# who was the first to discover the Hamilton principle of classical physics?

Who, besides Hamilton, was instrumental in discovering at least part of the so-called Hamilton principle?

$$\delta \int_{a}^{b}L(q,\dot q ,t )dt$$

where $L=T-V$, the Lagrangian.

What exactly, was Lagrange's role, especially in the part that bears his name?

• Possible duplicate of Why is the action from the principle of least action traditionally denoted $S$? Commented Apr 17, 2017 at 20:59
• I consider the two questions similar, but not duplicate. This question is a broader version of the other one. Commented Apr 19, 2017 at 0:18
• Regarding Lagrange's role, see Fraser (1983), especially pp. 209-210, 217. Commented Apr 19, 2017 at 4:41

Although called Hamilton's Principle, there were a number of mathematical physicists of the day who contributed to the overall work. Contributions by mathematicians such as Euler, Lagrange, and similar or related work by Maupertius should not be ignored. Also, powerful add on work was done by Jacobi and Poisson. Plus, the original work with Calculus of Variations began (I think) with Johann Bernoulli's solution to the Brachistochrone Problem.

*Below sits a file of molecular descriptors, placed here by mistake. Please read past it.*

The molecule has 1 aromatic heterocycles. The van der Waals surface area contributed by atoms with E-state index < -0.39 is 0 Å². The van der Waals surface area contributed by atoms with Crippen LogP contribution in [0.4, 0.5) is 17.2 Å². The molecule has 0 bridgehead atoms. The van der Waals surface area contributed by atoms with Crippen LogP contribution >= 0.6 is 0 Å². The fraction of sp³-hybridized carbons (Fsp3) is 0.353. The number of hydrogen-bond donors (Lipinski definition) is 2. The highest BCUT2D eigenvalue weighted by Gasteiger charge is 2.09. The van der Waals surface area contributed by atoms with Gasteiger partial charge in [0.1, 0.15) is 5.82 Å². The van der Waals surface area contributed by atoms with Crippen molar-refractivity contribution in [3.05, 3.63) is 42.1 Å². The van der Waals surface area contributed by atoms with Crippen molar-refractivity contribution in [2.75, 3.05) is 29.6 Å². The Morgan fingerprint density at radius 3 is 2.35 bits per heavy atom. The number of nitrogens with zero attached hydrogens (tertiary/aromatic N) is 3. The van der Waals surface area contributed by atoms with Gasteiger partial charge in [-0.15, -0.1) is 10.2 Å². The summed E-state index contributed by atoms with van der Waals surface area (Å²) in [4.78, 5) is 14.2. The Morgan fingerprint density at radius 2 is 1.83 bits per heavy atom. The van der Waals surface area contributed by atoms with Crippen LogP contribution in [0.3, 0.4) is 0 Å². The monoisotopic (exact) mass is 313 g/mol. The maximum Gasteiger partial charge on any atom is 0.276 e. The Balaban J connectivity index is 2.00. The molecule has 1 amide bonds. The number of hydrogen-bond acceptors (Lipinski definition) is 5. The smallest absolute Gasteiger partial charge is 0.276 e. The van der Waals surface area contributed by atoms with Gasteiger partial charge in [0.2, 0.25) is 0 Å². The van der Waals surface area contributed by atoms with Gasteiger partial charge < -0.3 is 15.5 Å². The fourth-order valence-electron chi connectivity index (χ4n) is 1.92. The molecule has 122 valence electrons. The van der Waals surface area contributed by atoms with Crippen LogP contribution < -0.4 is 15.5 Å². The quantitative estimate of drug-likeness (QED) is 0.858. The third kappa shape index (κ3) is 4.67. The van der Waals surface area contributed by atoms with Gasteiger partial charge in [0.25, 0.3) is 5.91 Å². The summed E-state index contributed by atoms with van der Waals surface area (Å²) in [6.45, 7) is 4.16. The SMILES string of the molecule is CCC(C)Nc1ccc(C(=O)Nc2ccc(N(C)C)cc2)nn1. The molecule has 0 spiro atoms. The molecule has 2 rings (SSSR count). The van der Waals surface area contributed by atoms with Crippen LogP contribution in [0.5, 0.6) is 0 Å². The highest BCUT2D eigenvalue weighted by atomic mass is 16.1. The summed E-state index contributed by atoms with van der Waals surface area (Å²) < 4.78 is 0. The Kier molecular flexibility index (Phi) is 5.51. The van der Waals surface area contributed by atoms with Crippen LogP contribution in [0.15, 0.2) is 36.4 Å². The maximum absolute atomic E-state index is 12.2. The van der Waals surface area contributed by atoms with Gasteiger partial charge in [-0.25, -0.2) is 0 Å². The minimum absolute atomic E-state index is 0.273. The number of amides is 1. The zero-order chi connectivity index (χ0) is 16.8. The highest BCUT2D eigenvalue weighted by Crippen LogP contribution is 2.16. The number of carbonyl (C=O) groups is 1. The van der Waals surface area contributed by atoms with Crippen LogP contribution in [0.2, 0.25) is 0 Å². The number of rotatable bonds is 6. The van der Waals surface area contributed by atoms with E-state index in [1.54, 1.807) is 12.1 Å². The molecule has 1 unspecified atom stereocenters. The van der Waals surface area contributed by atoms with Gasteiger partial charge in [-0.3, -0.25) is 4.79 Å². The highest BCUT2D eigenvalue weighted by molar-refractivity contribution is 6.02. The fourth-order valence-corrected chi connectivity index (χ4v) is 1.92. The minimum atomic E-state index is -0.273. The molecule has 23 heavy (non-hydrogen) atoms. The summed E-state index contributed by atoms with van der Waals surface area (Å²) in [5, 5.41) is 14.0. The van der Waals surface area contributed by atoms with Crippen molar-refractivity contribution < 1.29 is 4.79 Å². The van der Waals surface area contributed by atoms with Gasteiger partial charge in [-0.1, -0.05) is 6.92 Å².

Also, I think that the pure Hamilton's Principle should be written as the stationary action: $$\frac{\delta S}{\delta q_i(t)} = 0$$ Where the action $S$ is written as you have in your post with the time integral of the Lagrangian.

• Maupertuis's is a different principle. This one was discovered by Hamilton. This is not "calculus of variations". This is physics (mechanics). Commented Apr 16, 2017 at 21:19
• Maupertius' Principle defines the action functional that is used and leads to the principle by Hamilton. Sure, they are slightly different but different parts of the same kinds of statements. Yes, I know it is physics. But, "mathematical" physics. I also disagree with your comment that this is not calculus of variations -- calculus of variations is at the heart of solving the functional problem for stationary action. Commented Apr 17, 2017 at 2:12
• but did not Lagrange discover the calculus of variations ? the equations of variations are the same than classical mechanics Commented Apr 20, 2017 at 19:35
• @JoseJavierGarcia -- The first sentence under the History section of the Wikipedia page for Calculus of Variations says -- "The calculus of variations may be said to begin with the brachistochrone curve problem raised by Johann Bernoulli (1696)". Commented Apr 21, 2017 at 20:55